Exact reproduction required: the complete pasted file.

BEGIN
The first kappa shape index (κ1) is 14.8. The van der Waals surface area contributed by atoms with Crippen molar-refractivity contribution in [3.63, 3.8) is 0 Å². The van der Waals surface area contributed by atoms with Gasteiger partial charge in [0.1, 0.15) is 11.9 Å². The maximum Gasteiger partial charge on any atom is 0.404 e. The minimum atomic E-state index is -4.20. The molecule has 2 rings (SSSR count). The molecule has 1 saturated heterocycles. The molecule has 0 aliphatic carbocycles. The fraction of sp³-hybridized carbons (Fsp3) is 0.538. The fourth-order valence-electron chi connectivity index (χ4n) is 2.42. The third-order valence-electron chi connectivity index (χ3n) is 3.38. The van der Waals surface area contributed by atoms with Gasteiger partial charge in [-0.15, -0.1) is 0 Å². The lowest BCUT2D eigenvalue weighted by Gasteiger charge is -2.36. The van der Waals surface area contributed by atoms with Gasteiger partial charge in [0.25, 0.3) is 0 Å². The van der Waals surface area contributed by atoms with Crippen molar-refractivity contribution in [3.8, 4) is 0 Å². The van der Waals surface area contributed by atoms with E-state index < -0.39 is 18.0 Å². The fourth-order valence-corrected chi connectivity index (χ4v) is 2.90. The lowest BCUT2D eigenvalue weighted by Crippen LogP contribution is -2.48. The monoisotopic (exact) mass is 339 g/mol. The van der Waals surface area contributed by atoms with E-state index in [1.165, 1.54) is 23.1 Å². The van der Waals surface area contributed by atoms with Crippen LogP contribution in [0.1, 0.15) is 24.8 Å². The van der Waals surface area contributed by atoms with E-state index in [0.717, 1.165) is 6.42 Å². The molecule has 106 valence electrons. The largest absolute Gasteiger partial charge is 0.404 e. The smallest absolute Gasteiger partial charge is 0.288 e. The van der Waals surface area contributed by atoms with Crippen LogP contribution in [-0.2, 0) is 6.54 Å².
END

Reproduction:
The first kappa shape index (κ1) is 14.8. The van der Waals surface area contributed by atoms with Crippen molar-refractivity contribution in [3.63, 3.8) is 0 Å². The van der Waals surface area contributed by atoms with Gasteiger partial charge in [0.1, 0.15) is 11.9 Å². The maximum Gasteiger partial charge on any atom is 0.404 e. The minimum atomic E-state index is -4.20. The molecule has 2 rings (SSSR count). The molecule has 1 saturated heterocycles. The molecule has 0 aliphatic carbocycles. The fraction of sp³-hybridized carbons (Fsp3) is 0.538. The fourth-order valence-electron chi connectivity index (χ4n) is 2.42. The third-order valence-electron chi connectivity index (χ3n) is 3.38. The van der Waals surface area contributed by atoms with Gasteiger partial charge in [-0.15, -0.1) is 0 Å². The lowest BCUT2D eigenvalue weighted by Gasteiger charge is -2.36. The van der Waals surface area contributed by atoms with Gasteiger partial charge in [0.25, 0.3) is 0 Å². The van der Waals surface area contributed by atoms with Crippen molar-refractivity contribution in [3.8, 4) is 0 Å². The van der Waals surface area contributed by atoms with E-state index < -0.39 is 18.0 Å². The fourth-order valence-corrected chi connectivity index (χ4v) is 2.90. The lowest BCUT2D eigenvalue weighted by Crippen LogP contribution is -2.48. The monoisotopic (exact) mass is 339 g/mol. The van der Waals surface area contributed by atoms with E-state index in [1.165, 1.54) is 23.1 Å². The van der Waals surface area contributed by atoms with Crippen LogP contribution in [0.1, 0.15) is 24.8 Å². The van der Waals surface area contributed by atoms with E-state index in [0.717, 1.165) is 6.42 Å². The molecule has 106 valence electrons. The largest absolute Gasteiger partial charge is 0.404 e. The smallest absolute Gasteiger partial charge is 0.288 e. The van der Waals surface area contributed by atoms with Crippen LogP contribution in [-0.2, 0) is 6.54 Å².